Monday, November 23, 2015

Online publication Vox exposes the Liberty Counsel as an anti-gay hate group.

If Mat Staver and the Liberty Counsel raised "holy hell" with the Associated Press for merely pointing out that the organization is considered by some to be a hate group, I imagine that they are going to be extremely angry at the online magazine, Vox.

In a recent issue, Vox shined a bright spotlight on the Liberty Counsel, publishing a piece which should serve as a lesson on how to create a proper article.

German Lopez's article, Meet the little-known religious group that turned Kim Davis into a right-wing superstar, is detailed, thoroughly researched, and downright brutal. An excerpt is as follow:

The group presents itself as a reasonable arbiter of religious liberties in these fights, citing discredited scientific research and supposed experts. But a theme runs through all of these battles: Stop LGBTQ rights — even basic ones, like legally allowing consensual same-sex relationships — at any cost.
Here are just a few examples of Staver and Liberty Counsel's past work and comments, largely gathered from Right Wing Watch's archives:
  • In 2003, Liberty Counsel submitted a brief to the Supreme Court arguing that the court should not strike down states' anti-sodomy laws, which banned gay sex. The brief stated, "Statistical evidence concerning the medical and social harms resulting from 'private, consensual' same-sex sexual conduct, together with recent legislative and judicial battles, underscore the long-term, devastating consequences of a decision declaring a fundamental right to engage in private consensual same-sex sodomy.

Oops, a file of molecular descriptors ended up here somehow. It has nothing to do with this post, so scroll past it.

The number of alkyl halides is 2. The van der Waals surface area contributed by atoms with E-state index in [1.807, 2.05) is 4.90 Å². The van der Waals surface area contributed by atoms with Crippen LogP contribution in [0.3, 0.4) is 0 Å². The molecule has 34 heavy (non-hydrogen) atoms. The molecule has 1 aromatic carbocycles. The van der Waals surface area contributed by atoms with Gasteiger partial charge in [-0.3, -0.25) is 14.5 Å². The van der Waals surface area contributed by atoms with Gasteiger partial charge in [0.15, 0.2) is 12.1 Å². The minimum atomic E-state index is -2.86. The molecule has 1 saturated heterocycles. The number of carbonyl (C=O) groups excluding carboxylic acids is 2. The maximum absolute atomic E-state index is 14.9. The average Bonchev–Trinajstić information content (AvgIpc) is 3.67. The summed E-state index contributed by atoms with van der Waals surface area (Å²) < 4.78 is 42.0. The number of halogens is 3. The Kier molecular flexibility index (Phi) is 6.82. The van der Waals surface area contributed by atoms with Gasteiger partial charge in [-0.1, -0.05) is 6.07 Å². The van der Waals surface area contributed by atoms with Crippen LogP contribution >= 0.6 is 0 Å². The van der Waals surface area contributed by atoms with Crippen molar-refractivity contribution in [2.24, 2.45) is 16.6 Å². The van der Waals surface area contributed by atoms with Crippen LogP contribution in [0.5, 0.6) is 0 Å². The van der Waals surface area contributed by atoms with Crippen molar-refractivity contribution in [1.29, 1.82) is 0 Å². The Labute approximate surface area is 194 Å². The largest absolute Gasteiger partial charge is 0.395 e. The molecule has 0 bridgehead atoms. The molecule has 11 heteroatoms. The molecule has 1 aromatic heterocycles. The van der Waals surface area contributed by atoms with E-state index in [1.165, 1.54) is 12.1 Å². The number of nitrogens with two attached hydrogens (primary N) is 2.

• In 2004, Staver argued in Same-Sex Marriage: Putting Every Household at Risk, "Homosexuality is a destructive lifestyle both physically and emotionally. Same-sex marriage cannot be viewed in isolation from homosexual activity and its consequences on those who engage in such practices, and especially on children raised in such an environment." He was citing the now-discredited work of psychologist Paul Cameron.
  . . .  Mark Potok, senior fellow at the Southern Poverty Law Center, told me that the long history of anti-LGBTQ activism and incendiary comments is what led his organization to classify Liberty Counsel as a hate group. "We do not list groups on the basis of opposition to same-sex marriage or the belief that homosexuality is a sin," Potok said. "We base it on the propagation of known falsehoods and, to a lesser extent, repetitive name-calling."

Staver denies that Liberty Counsel is a hate group, saying his comments have been taken out of context and noting that his group strictly advocates for nonviolent protest. But looking at the collection of all these statements, an obvious pattern emerges — one that is clearly demeaning to LGBTQ people.
But as offensive as these comments are, they're not even the most bizarre aspect of Liberty Counsel's recent anti-LGBTQ work. In the past month, Staver and the group have also been caught repeatedly lying — in what seem to be two failed attempts to appear as if the group and its anti-LGBTQ crusades are still a major, well-supported force in the world.

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